a body having a passage therein and an outer surface, said passage having an opening at said outer surface for receiving an optical fiber;
means in said passage for guiding the optical fiber;
a temperature-activated adhesive carried by said body, said adhesive being flowable when its temperature is raised to a predetermined level; and
means for applying a compressive force to said adhesive whereby when the temperature of the adhesive is raised to said predetermined level the adhesive flows under the influence of said applying means to adhere the optical fiber in the passage.
2. A fiber optic terminus as defined in claim 1 wherein said adhesive has a passage extending through it which is adapted to receive the optical fiber.
3. A fiber optic terminus as defined in claim 1 wherein said applying means includes a tubular plunger having a passage extending therethrough which is adapted to receive the optical fiber.
4. A fiber optic terminus as defined in claim 3 wherein said adhesive has a passage extending through it which is adapted to receive the optical fiber and said passages of the adhesive and the plunger are in registry.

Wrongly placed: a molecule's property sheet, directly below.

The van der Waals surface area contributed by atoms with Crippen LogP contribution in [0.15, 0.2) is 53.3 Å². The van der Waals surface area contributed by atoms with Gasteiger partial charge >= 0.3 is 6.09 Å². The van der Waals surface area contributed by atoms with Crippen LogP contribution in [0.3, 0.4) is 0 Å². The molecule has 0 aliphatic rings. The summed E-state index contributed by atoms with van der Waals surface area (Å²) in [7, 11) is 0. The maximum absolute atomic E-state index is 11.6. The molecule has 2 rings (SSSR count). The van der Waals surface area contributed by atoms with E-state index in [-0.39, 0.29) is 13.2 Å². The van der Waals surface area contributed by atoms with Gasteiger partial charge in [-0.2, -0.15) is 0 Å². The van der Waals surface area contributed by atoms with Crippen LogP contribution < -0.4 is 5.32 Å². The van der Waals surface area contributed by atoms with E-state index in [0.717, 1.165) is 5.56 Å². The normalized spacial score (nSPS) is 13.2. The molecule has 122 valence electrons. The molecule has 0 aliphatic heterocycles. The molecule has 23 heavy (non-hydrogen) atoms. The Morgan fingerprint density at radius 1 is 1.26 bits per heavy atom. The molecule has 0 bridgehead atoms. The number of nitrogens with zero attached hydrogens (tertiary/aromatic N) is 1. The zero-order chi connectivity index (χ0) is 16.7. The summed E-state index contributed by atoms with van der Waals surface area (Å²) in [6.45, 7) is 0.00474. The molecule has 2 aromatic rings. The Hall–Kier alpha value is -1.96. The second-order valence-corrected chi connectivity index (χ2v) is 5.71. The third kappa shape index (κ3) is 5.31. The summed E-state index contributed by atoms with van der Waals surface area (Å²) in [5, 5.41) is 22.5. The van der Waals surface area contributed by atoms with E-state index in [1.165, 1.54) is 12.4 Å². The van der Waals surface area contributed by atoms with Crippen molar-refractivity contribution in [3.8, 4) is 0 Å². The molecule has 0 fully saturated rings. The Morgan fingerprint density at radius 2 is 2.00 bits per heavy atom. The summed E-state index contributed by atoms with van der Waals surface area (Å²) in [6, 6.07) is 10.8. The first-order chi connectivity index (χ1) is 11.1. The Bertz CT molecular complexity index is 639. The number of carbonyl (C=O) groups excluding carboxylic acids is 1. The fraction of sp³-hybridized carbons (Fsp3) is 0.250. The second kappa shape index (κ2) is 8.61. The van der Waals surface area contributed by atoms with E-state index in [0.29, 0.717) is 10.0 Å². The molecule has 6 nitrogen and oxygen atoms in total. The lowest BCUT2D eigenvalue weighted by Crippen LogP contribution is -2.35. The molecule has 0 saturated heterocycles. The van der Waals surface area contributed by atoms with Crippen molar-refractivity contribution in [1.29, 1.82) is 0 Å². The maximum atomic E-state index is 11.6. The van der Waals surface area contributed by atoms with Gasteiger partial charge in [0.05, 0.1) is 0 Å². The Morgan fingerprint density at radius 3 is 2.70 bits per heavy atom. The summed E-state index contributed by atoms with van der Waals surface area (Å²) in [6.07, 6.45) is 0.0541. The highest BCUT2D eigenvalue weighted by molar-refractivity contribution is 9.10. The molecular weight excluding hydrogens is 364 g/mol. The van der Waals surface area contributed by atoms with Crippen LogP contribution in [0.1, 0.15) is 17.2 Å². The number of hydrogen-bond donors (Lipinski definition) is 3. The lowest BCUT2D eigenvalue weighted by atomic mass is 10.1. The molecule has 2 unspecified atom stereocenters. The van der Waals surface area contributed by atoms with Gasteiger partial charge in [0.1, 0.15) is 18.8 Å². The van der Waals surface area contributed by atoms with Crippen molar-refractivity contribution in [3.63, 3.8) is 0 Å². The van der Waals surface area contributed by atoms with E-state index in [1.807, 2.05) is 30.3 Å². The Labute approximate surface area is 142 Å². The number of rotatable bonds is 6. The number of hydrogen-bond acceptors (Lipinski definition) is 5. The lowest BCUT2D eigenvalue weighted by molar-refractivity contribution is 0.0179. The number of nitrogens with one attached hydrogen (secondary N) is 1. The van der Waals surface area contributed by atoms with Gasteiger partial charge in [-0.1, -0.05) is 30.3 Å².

5. A fiber optic terminus as defined in claim 3 wherein the force applying means includes biasing means for biasing the plunger toward the adhesive.
6. A fiber optic terminus as defined in claim 4 wherein the force applying means includes biasing means for biasing the plunger toward the adhesive.
7. A fiber optic terminus as defined in claim 1 wherein the adhesive is hot melt glue.
8. A fiber optic terminus as defined in claim 1 wherein said predetermined temperature is above about 300 degrees F.
9. A fiber optic terminus as defined in claim 1 wherein an optical fiber having an end face is retained in said passage and said guiding means is adapted to guide the optical fiber receivable through said opening into registry with said face.
10. A fiber optic terminus as defined in claim 9 wherein said guiding means includes a fiber guide in the passage of the body and having a passage extending therethrough, said end face being in said passage of said fiber guide and said passage of said fiber guide being adapted to receive the optical fiber which is receivable through said opening.